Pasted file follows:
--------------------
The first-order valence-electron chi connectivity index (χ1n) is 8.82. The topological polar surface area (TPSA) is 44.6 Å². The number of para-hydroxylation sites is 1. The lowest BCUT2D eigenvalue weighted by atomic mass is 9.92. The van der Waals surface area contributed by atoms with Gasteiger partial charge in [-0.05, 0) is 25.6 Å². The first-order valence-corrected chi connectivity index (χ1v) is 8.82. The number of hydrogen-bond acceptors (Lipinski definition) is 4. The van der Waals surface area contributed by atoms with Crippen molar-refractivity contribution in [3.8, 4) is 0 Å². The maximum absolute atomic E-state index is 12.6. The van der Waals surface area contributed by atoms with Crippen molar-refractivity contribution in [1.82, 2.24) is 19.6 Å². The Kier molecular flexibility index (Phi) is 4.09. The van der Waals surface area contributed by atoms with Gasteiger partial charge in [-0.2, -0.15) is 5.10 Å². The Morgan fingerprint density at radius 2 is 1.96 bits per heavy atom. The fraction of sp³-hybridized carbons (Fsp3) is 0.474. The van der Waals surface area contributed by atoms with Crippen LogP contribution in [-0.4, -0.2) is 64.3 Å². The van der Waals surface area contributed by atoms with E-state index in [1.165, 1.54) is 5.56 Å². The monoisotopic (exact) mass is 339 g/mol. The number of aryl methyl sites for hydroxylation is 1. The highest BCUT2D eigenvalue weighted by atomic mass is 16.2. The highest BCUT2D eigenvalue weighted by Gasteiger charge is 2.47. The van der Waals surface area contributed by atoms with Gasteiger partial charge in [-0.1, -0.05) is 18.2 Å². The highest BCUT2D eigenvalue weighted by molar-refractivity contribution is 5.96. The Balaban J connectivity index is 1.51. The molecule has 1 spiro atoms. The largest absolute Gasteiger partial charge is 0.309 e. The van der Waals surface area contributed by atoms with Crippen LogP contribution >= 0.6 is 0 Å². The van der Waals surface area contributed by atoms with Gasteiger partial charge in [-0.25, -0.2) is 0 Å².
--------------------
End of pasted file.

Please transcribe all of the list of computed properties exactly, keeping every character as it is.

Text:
The first-order valence-electron chi connectivity index (χ1n) is 8.82. The topological polar surface area (TPSA) is 44.6 Å². The number of para-hydroxylation sites is 1. The lowest BCUT2D eigenvalue weighted by atomic mass is 9.92. The van der Waals surface area contributed by atoms with Gasteiger partial charge in [-0.05, 0) is 25.6 Å². The first-order valence-corrected chi connectivity index (χ1v) is 8.82. The number of hydrogen-bond acceptors (Lipinski definition) is 4. The van der Waals surface area contributed by atoms with Crippen molar-refractivity contribution in [3.8, 4) is 0 Å². The maximum absolute atomic E-state index is 12.6. The van der Waals surface area contributed by atoms with Crippen molar-refractivity contribution in [1.82, 2.24) is 19.6 Å². The Kier molecular flexibility index (Phi) is 4.09. The van der Waals surface area contributed by atoms with Gasteiger partial charge in [-0.2, -0.15) is 5.10 Å². The Morgan fingerprint density at radius 2 is 1.96 bits per heavy atom. The fraction of sp³-hybridized carbons (Fsp3) is 0.474. The van der Waals surface area contributed by atoms with Crippen LogP contribution in [-0.4, -0.2) is 64.3 Å². The van der Waals surface area contributed by atoms with E-state index in [1.165, 1.54) is 5.56 Å². The monoisotopic (exact) mass is 339 g/mol. The number of aryl methyl sites for hydroxylation is 1. The highest BCUT2D eigenvalue weighted by atomic mass is 16.2. The highest BCUT2D eigenvalue weighted by Gasteiger charge is 2.47. The van der Waals surface area contributed by atoms with Gasteiger partial charge in [-0.1, -0.05) is 18.2 Å². The highest BCUT2D eigenvalue weighted by molar-refractivity contribution is 5.96. The Balaban J connectivity index is 1.51. The molecule has 1 spiro atoms. The largest absolute Gasteiger partial charge is 0.309 e. The van der Waals surface area contributed by atoms with Crippen LogP contribution >= 0.6 is 0 Å². The van der Waals surface area contributed by atoms with Gasteiger partial charge in [-0.25, -0.2) is 0 Å².